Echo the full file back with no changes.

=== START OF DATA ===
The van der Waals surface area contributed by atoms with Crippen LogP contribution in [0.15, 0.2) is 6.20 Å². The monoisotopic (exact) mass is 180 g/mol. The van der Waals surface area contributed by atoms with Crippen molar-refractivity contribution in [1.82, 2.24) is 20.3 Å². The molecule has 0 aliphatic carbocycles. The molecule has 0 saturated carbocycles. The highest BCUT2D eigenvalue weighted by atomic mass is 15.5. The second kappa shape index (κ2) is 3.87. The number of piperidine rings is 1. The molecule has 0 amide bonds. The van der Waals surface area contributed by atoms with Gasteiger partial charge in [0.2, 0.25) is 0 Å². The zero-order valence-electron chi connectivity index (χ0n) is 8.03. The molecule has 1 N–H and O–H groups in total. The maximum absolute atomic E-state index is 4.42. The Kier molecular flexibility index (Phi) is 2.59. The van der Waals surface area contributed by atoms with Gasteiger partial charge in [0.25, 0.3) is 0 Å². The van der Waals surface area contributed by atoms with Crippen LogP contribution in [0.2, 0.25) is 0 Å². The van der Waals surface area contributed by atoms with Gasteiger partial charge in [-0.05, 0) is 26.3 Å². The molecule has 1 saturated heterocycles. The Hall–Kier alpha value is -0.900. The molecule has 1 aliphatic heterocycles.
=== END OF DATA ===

The van der Waals surface area contributed by atoms with Crippen LogP contribution in [0.15, 0.2) is 6.20 Å². The monoisotopic (exact) mass is 180 g/mol. The van der Waals surface area contributed by atoms with Crippen molar-refractivity contribution in [1.82, 2.24) is 20.3 Å². The molecule has 0 aliphatic carbocycles. The molecule has 0 saturated carbocycles. The highest BCUT2D eigenvalue weighted by atomic mass is 15.5. The second kappa shape index (κ2) is 3.87. The number of piperidine rings is 1. The molecule has 0 amide bonds. The van der Waals surface area contributed by atoms with Gasteiger partial charge in [0.2, 0.25) is 0 Å². The zero-order valence-electron chi connectivity index (χ0n) is 8.03. The molecule has 1 N–H and O–H groups in total. The maximum absolute atomic E-state index is 4.42. The Kier molecular flexibility index (Phi) is 2.59. The van der Waals surface area contributed by atoms with Gasteiger partial charge in [0.25, 0.3) is 0 Å². The van der Waals surface area contributed by atoms with Crippen LogP contribution in [0.2, 0.25) is 0 Å². The van der Waals surface area contributed by atoms with Gasteiger partial charge in [-0.05, 0) is 26.3 Å². The molecule has 1 saturated heterocycles. The Hall–Kier alpha value is -0.900. The molecule has 1 aliphatic heterocycles.